From a recent post by Dr. Paul Spudis, “'Where, Why and How?' – Concerns of the House Subcommittee on Space“:
An interesting moment in the hearing came when Squyres expressed concern that even if the Space Launch System (SLS) is completed, there will be no money to operate it or provide payloads for it. I believe this concern comes from a misunderstanding of the fundamental purpose of the SLS – the launch vehicle mandated in the 2010 NASA authorization bill. I have written previously that because of the peculiar wording of that bill, there may have been an ulterior motive involved in such specificity, viz., that the SLS is Congress’ way of retaining a semblance of spaceflight capability within the agency, a national technical capability that they believed was discarded with undue haste and little serious thought. In such a scenario, the operational cost of SLS is not relevant, at least until an attainable, strategic horizon is recognized and adopted by a future administration. SLS is merely a mechanism to retain a national capability and operational spaceflight team, the hard-fought-for-and-won national treasure of space expertise which otherwise would be scattered to the winds.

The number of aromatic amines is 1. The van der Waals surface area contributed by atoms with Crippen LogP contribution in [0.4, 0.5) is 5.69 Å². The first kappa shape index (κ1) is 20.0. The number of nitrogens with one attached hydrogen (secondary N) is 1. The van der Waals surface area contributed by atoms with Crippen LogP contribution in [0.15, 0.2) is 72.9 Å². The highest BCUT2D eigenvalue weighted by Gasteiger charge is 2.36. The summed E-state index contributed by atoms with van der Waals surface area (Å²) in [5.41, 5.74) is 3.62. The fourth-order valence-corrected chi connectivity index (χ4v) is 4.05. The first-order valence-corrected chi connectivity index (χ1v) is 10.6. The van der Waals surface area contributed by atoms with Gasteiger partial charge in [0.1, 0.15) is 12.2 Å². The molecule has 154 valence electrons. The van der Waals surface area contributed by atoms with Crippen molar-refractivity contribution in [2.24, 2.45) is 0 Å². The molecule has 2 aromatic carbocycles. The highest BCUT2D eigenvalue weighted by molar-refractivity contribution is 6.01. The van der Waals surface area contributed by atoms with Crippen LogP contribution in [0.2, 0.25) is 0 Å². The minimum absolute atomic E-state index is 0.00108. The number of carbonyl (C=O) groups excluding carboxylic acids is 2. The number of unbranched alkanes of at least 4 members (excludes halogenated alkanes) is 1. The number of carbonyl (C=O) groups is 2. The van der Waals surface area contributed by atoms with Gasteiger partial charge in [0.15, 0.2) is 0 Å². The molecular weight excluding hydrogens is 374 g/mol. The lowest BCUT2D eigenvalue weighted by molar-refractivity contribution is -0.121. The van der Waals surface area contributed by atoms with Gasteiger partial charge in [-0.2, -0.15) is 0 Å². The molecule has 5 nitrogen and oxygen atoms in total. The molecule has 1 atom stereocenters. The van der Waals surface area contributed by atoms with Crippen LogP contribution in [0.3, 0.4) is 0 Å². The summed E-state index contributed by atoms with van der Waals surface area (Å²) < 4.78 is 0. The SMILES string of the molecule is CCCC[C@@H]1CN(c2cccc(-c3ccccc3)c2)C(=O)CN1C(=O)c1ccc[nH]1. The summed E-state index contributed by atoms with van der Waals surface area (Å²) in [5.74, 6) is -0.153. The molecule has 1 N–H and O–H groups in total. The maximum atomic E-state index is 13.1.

This paragraph highlights for me the difficulty of decision making in the public sector.